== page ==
Work on the lateral expansion is expected to start sometime between 2017 and 2018 and will include the construction of a 110-acre open water embayment habitat, 206 acres of wetland habitat and 259 acres of upland area. The wetland and upland areas are expected to provide an additional five mcy and 19.5 mcy of capacity, respectively, for a total of 24.5 mcy of capacity.
Dredged material placement is expected to start in the wetland cells of the expansion in 2019 and in the upland cell in 2021. Placement is expected to continue until approximately 2029. A potential successor to the Poplar Island Environmental Restoration Project, the Mid-Chesapeake Bay Island project, was authorized in WRRDA 2014.
The Poplar Island restoration project has been a big success in providing both wildlife habitat and beneficial use of dredged material. The restoration project has succeeded in attracting diverse wildlife to the island habitat, which is being continually studied to ensure that the ecosystems are successful.
“Innovative equipment is being used on this project. Hover craft, low ground pressure vehicles, specialized sampling, and discrete sampling devices with vacuum assist for accessing the cells and sampling and monitoring the placed material, make Poplar Island a model for future environmental restoration projects,” Dennis Urso, GBA vice president, said.
This project has attracted attention both in the U.S. and across the globe. In 2014, visitors, including port managers and those responsible for dredged material management, have come from throughout the U.S., and from Algeria, Colombia, Democratic Republic of Congo, Ethiopia, Germany, Ghana, Guinea, Haiti, Indonesia, Iraq, Iraq, Jordan, Kenya, Liberia, Nepal, Netherlands, Nigeria, Palestinian Territories, People’s Republic of China, Philippines, Sierra Leone, South Africa, Thailand, Tunisia, Vietnam, and Yemen. The visitors learned about the success of this beneficial use project and how facets of the project could be employed in their own present and future projects, according to Justin Callahan, COE project manager.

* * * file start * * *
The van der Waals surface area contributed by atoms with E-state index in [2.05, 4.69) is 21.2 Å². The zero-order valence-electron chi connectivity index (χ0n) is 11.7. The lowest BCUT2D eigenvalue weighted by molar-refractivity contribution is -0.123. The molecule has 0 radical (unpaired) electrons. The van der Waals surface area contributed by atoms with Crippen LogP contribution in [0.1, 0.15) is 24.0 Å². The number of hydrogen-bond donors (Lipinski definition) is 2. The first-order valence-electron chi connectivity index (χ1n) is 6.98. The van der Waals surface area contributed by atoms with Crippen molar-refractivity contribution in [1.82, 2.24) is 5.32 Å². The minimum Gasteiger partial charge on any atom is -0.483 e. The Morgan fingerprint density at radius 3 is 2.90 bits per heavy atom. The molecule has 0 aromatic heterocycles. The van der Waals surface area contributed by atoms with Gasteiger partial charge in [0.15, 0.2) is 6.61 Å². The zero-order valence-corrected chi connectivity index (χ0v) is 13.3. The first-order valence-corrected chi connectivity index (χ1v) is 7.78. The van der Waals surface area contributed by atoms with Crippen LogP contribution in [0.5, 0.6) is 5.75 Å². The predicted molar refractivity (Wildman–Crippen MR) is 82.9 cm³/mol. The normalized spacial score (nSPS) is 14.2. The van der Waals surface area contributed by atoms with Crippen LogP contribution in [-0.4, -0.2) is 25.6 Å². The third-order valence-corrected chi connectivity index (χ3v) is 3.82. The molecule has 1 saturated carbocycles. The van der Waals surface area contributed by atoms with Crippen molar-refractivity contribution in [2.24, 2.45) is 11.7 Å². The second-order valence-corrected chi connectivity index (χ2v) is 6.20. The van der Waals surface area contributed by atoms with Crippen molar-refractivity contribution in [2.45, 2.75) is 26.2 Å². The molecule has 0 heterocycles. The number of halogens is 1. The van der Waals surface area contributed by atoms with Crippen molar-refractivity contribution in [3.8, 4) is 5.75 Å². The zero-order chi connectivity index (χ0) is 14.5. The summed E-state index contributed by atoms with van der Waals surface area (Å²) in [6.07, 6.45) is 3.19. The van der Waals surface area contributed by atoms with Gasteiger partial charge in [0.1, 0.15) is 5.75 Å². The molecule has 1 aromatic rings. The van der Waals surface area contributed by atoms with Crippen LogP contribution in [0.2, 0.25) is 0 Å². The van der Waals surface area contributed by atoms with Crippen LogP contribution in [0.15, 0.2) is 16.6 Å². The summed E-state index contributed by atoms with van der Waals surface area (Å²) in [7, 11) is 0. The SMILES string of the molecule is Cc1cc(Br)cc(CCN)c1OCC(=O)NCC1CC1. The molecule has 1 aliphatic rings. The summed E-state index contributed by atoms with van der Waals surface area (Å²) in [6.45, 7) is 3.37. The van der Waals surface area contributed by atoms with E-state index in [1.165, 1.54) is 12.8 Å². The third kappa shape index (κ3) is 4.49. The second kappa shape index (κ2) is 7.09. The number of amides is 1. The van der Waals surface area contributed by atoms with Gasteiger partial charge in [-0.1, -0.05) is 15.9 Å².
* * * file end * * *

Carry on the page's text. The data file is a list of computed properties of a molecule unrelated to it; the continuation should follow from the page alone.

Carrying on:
Constrained budgets for civil works construction could make funding the Poplar Island Expansion project challenging. There will need to be some flexibility in the sequence of construction in order to get the project moving. All of the stakeholders are up to the challenge and ready to launch a successful expansion of the Poplar Island restoration project. The next challenge will be preparing for the Mid-Chesapeake Bay Island restoration project, which will need to be ready by 2030.Edit Module